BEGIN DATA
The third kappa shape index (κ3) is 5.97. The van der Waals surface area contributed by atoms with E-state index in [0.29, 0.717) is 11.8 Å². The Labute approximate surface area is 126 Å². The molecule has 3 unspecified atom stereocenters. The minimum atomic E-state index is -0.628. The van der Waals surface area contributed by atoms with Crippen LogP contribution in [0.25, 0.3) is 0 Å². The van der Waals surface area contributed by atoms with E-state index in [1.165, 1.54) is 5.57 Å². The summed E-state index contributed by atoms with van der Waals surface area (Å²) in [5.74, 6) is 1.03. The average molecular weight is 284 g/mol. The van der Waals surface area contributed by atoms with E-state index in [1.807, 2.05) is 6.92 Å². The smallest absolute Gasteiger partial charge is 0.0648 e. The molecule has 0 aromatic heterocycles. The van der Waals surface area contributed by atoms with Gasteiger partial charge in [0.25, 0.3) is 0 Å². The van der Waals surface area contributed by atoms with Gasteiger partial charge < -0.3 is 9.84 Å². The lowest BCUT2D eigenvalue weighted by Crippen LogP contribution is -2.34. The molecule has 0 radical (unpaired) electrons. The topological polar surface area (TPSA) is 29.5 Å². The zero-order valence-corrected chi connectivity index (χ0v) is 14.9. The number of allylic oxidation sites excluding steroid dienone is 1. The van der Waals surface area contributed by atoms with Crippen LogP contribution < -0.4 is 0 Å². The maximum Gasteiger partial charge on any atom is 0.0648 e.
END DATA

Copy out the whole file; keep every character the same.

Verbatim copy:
The third kappa shape index (κ3) is 5.97. The van der Waals surface area contributed by atoms with E-state index in [0.29, 0.717) is 11.8 Å². The Labute approximate surface area is 126 Å². The molecule has 3 unspecified atom stereocenters. The minimum atomic E-state index is -0.628. The van der Waals surface area contributed by atoms with Crippen LogP contribution in [0.25, 0.3) is 0 Å². The van der Waals surface area contributed by atoms with E-state index in [1.165, 1.54) is 5.57 Å². The summed E-state index contributed by atoms with van der Waals surface area (Å²) in [5.74, 6) is 1.03. The average molecular weight is 284 g/mol. The van der Waals surface area contributed by atoms with E-state index in [1.807, 2.05) is 6.92 Å². The smallest absolute Gasteiger partial charge is 0.0648 e. The molecule has 0 aromatic heterocycles. The van der Waals surface area contributed by atoms with Gasteiger partial charge in [0.25, 0.3) is 0 Å². The van der Waals surface area contributed by atoms with Gasteiger partial charge < -0.3 is 9.84 Å². The lowest BCUT2D eigenvalue weighted by Crippen LogP contribution is -2.34. The molecule has 0 radical (unpaired) electrons. The topological polar surface area (TPSA) is 29.5 Å². The zero-order valence-corrected chi connectivity index (χ0v) is 14.9. The number of allylic oxidation sites excluding steroid dienone is 1. The van der Waals surface area contributed by atoms with Crippen LogP contribution < -0.4 is 0 Å². The maximum Gasteiger partial charge on any atom is 0.0648 e.